Given the growing number of reproductive-age women who are obese, the impact that weight might have on contraceptive efficacy is important for reproductive providers caring for patients, and for public health as well as for personal health in general. Generally, there are few appropriately designed studies for any contraceptive method that explore the relationship between contraceptive efficacy and obesity. Although it does appear that obesity adversely affects contraceptive steroid hormone pharmacokinetics (e.g. drug levels and how drugs are metabolized),1,2 the literature has been conflicting regarding the impact on effectiveness.3 In this monthly update, we peek between the covers of Contraceptive Technology4 to learn the latest perspective on obesity’s impact on hormonal contraceptive effectiveness.
Combined oral contraceptive pills (COCs)5
The majority of women using contraception choose to use combined oral contraceptive pills (COCs). Therefore, the biggest public health question may be regarding the risk for decreased efficacy among obese women using the pill. The majority of studies are not large enough to investigate the main outcome of interest: pregnancy. However, a study of 10,000 women demonstrated that there may be a slight increased risk of pregnancy6 as did a meta-analysis performed by the U.S. FDA of individual study participant data.7 Likely, obesity plays a small role in decreasing effectiveness, but the small impact is masked by the overwhelming issues of adherence.
Both extended-cycle use of a 20 mcg EE COC and 21/7 use of a 35 mcg EE COC provided better suppression of ovarian activity than 21/7 use of a 20 mcg EE COC.8 For healthy obese individuals, COCs are a CDC Medical Eligibility Criteria (MEC) category 2, and thus safe to use, but as most providers would likely prefer to use a lower-dose formulation to minimize VTE, an extended cycle with a 20 mcg EE COC may be more acceptable. For patients of any weight or BMI, COCs are still considered second-tier in terms of effectiveness, so if a highly effective or first-tier method is desired, then a long-acting reversible or permanent method should be recommended.
Bariatric Surgery and the impact on COC effectiveness. After bariatric surgery, effective contraceptive use is very important initially because fertility and ovulation rates increase, and the CDC advises against pregnancy in the first 2 years post-surgery as pregnancy outcomes are worse.9 No clinical trials have assessed the effectiveness of COCs used after bariatric surgery. A case series noted 2 COC failures in patients after surgery for malabsorption syndromes (biliopancreatic diversion, Roux-en-Y bypass). Nutritional deficiencies have been noted in patients after these surgeries, suggesting that COCs may also have contributed to their decreased gastrointestinal absorption. These patients can use COCs with caution if no other method is available or acceptable (category 3), and then use of a back-up method of contraception is also recommended. These patients can still use other hormonal methods including the transdermal patch or the transvaginal ring. Patients who have restrictive procedures (banding, gastrectomy) may use COCs (category 1).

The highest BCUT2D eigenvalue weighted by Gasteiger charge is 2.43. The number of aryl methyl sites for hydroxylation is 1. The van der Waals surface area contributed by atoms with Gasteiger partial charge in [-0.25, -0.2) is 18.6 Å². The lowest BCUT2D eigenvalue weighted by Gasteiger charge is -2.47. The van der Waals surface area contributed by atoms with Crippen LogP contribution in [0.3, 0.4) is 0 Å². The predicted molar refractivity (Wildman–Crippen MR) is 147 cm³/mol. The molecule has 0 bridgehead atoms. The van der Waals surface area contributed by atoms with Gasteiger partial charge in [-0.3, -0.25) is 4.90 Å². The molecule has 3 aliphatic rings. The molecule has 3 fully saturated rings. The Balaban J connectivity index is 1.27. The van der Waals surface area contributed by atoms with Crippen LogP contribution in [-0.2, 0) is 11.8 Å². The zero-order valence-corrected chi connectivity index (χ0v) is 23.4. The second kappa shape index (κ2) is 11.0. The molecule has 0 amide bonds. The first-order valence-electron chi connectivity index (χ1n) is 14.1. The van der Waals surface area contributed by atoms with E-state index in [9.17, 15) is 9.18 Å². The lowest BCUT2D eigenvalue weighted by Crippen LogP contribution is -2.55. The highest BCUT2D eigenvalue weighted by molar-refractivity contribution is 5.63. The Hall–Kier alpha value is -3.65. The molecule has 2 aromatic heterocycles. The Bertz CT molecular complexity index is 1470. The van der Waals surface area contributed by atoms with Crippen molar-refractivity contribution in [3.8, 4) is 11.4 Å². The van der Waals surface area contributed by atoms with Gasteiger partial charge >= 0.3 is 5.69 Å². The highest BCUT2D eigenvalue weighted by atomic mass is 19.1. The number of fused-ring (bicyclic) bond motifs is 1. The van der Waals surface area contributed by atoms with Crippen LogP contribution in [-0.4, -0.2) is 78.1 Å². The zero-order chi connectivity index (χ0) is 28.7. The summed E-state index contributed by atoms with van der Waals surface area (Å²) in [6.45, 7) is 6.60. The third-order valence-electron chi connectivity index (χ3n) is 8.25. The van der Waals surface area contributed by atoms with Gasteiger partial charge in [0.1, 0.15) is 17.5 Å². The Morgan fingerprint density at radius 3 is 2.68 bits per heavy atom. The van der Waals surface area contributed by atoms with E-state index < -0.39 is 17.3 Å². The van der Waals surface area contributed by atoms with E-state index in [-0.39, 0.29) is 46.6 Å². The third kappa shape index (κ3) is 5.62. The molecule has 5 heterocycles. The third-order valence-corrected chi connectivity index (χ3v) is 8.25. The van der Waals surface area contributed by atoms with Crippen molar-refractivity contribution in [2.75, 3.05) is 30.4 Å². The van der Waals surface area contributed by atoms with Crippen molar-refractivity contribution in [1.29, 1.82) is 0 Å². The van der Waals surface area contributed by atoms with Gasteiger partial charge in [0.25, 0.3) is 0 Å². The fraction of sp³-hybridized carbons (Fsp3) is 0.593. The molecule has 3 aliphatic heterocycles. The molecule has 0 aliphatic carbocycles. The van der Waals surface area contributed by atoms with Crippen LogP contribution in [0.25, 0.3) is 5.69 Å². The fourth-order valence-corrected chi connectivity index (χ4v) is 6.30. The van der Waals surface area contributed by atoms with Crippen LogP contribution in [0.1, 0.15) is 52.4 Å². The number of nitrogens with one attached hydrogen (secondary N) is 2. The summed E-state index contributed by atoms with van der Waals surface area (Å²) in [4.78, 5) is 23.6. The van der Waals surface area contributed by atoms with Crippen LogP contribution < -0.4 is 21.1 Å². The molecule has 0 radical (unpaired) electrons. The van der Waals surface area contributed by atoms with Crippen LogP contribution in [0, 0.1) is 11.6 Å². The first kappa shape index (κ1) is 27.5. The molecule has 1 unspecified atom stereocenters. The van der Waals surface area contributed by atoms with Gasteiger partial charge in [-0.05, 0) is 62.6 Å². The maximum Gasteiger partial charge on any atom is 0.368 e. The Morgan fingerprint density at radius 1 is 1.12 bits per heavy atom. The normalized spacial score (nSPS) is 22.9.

Venous thromboembolism (VTE). A risk factor for VTE is obesity: obese COC users have as much as a 3-fold increased risk of VTE when compared with COC users of normal weight.10 The American College of Obstetricians and Gynecologists (ACOG) recommends caution in prescribing estrogen-containing contraception to patients over age 35 with a BMI >30,11 although the U.S. MEC rates obesity as a category 2 condition.
In U.S. clinical trials for contraceptive implants, only subjects whose weights were less than 30% above their ideal body weights were enrolled. As a result, product labeling states that it is not known if those with higher BMI’s would have higher failure rates. Since those original clinical trials, many studies have investigated the pharmacokinetics and efficacy of the implant in users with BMI ≥30 kg/m2; the conclusion from each of those studies has been that the implant may be offered as a first-line contraceptive method to candidates of all BMIs. Current evidence on this issue is summarized in the following paragraphs.13,14